In the 1870s, the destination of the Tsangpo River (sometimes spelled "Sanpo") was unknown. Some hypothesized that it was the same river that flowed into the Bay of Bengal under the name of Brahmaputra (also known as "Dihang")? To solve this mystery, the colonial government of India sent a pundit explorer, known only as "G. M. N." to follow the Tsangpo and determine its ultimate destination. G. M. N. was accompanied by his assistant, a Sikkimese lepcha named Kinthup. After surveying a good portion of the river, the pair returned to India. In 1880, a Chinese Lama was employed to continue G. M. N.'s work, and Kinthup was again hired to accompany him. However, in May 1881, this Lama sold Kinthup as a slave to another Tibetan lama. All of Kinthup's surveying equipment and notebooks were taken from him, and he served as a slave until March 1882, when Kinthup finally managed to escape. He traveled east along the Tsangpo, and sought sanctuary in a Buddhist monastery, where he was welcomed by the head lama.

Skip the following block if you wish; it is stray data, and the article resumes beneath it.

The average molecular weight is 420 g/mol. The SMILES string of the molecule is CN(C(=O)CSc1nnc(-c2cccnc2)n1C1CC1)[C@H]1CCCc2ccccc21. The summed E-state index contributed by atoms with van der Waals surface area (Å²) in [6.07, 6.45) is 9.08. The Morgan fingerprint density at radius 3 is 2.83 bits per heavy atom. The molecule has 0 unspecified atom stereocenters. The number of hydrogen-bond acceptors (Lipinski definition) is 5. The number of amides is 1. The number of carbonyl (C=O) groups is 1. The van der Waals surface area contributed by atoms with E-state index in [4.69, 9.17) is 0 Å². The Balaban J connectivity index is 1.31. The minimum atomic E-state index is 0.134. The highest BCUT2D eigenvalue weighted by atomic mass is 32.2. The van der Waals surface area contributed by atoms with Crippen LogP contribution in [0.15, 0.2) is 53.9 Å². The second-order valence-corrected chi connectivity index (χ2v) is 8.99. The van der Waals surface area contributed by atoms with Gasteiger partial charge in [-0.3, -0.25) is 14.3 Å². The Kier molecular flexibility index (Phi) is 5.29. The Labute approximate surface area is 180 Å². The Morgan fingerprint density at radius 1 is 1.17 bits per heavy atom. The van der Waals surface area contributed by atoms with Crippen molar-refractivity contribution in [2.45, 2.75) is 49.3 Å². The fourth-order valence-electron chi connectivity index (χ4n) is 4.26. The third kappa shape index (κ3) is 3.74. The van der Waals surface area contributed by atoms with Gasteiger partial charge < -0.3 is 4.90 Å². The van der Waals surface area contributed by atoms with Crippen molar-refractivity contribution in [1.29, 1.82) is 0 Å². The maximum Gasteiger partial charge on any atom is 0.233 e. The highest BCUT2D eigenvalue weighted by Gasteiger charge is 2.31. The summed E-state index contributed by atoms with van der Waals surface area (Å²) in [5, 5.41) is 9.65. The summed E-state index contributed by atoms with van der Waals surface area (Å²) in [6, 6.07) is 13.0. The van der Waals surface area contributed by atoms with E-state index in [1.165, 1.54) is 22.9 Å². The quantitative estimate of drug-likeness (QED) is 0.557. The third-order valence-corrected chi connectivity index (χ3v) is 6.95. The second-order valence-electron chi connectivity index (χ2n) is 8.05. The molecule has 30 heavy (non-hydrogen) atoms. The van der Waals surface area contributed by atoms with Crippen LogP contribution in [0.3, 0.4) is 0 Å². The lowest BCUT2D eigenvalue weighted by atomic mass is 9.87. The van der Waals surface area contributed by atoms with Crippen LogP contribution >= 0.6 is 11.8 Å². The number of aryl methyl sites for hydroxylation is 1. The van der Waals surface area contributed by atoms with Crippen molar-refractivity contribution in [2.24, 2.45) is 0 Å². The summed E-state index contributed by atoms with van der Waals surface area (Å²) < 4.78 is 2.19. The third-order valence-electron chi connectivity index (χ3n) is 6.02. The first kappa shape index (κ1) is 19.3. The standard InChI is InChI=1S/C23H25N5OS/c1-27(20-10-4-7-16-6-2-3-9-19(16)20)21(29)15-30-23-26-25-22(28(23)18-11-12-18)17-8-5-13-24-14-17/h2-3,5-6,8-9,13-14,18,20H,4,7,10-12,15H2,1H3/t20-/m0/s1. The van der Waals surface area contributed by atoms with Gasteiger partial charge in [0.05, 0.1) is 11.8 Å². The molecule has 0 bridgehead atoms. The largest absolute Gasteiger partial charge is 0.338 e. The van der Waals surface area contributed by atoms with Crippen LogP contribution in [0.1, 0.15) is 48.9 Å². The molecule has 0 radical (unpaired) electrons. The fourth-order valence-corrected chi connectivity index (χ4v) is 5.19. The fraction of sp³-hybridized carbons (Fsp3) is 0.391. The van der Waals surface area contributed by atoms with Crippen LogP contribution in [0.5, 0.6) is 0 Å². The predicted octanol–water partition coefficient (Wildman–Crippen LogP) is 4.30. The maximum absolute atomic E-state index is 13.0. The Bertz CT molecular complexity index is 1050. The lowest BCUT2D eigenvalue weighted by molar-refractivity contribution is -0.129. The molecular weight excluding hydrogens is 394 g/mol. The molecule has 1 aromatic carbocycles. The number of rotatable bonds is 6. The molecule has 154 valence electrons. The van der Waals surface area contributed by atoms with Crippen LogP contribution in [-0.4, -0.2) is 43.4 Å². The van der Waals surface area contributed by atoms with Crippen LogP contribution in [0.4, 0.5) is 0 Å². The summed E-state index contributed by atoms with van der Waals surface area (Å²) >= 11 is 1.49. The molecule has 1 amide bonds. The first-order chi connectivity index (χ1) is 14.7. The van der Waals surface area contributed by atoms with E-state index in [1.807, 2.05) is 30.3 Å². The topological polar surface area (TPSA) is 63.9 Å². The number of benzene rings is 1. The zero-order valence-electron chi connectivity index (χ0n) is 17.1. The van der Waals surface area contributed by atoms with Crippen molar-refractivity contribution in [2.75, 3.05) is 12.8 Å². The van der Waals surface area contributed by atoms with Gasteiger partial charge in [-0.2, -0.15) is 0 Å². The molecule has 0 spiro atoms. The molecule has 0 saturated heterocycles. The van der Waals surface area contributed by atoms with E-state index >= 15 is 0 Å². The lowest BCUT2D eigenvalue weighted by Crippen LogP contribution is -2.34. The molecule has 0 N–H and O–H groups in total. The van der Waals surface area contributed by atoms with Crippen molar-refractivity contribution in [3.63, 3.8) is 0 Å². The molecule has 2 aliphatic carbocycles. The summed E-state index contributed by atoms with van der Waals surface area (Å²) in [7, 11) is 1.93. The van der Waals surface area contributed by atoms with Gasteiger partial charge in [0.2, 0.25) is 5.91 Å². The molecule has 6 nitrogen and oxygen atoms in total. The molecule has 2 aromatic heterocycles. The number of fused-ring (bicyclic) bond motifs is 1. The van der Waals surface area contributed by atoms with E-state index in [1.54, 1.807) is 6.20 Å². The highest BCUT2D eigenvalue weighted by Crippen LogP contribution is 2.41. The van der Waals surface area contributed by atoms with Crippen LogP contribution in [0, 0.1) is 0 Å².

Despite this Kinthup carried out his surveying. Over the course of two and a half years, under the guise of religious pilgrimages, he made several long trips, surveying the extent of the Tsangpo and surrounding region, determining that the two rivers were indeed one and the same. Finally, in November 1884, he was able to return to India. It was not until 2 years later that his account was even recorded, and even then, his extraordinary accounts were doubted by some geographers. It was only more than 30 years later, when a proper survey was carried out, was his story confirmed.